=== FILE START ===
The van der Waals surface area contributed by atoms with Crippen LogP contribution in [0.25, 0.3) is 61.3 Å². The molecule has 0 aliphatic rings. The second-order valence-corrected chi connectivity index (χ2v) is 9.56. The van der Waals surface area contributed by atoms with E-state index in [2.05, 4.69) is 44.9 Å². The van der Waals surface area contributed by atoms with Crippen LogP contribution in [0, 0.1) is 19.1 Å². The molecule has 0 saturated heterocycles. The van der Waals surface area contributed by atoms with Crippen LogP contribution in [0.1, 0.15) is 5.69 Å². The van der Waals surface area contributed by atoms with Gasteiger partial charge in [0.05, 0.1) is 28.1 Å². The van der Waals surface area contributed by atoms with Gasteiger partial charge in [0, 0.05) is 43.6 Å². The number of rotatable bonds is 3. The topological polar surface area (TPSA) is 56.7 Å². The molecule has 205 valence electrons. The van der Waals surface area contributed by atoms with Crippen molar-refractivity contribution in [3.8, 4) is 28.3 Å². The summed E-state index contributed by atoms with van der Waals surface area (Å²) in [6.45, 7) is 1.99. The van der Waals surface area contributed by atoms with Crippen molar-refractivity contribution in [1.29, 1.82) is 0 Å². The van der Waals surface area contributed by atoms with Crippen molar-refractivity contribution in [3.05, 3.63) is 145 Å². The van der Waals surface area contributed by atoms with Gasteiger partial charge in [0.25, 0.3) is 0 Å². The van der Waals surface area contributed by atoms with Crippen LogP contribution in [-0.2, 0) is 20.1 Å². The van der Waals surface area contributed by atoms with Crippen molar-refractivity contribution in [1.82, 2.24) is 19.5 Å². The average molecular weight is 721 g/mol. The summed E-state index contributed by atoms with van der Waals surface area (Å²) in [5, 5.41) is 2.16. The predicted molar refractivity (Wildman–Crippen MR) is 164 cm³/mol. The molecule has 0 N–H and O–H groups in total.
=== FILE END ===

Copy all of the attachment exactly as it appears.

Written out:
The van der Waals surface area contributed by atoms with Crippen LogP contribution in [0.25, 0.3) is 61.3 Å². The molecule has 0 aliphatic rings. The second-order valence-corrected chi connectivity index (χ2v) is 9.56. The van der Waals surface area contributed by atoms with E-state index in [2.05, 4.69) is 44.9 Å². The van der Waals surface area contributed by atoms with Crippen LogP contribution in [0, 0.1) is 19.1 Å². The molecule has 0 saturated heterocycles. The van der Waals surface area contributed by atoms with Crippen LogP contribution in [0.1, 0.15) is 5.69 Å². The van der Waals surface area contributed by atoms with Gasteiger partial charge in [0.05, 0.1) is 28.1 Å². The van der Waals surface area contributed by atoms with Gasteiger partial charge in [0, 0.05) is 43.6 Å². The number of rotatable bonds is 3. The topological polar surface area (TPSA) is 56.7 Å². The molecule has 205 valence electrons. The van der Waals surface area contributed by atoms with Crippen molar-refractivity contribution in [3.8, 4) is 28.3 Å². The summed E-state index contributed by atoms with van der Waals surface area (Å²) in [6.45, 7) is 1.99. The van der Waals surface area contributed by atoms with Crippen molar-refractivity contribution in [1.29, 1.82) is 0 Å². The van der Waals surface area contributed by atoms with Crippen molar-refractivity contribution in [3.05, 3.63) is 145 Å². The van der Waals surface area contributed by atoms with Gasteiger partial charge in [0.25, 0.3) is 0 Å². The van der Waals surface area contributed by atoms with Crippen LogP contribution in [-0.2, 0) is 20.1 Å². The van der Waals surface area contributed by atoms with Crippen molar-refractivity contribution in [1.82, 2.24) is 19.5 Å². The average molecular weight is 721 g/mol. The summed E-state index contributed by atoms with van der Waals surface area (Å²) in [5, 5.41) is 2.16. The predicted molar refractivity (Wildman–Crippen MR) is 164 cm³/mol. The molecule has 0 N–H and O–H groups in total.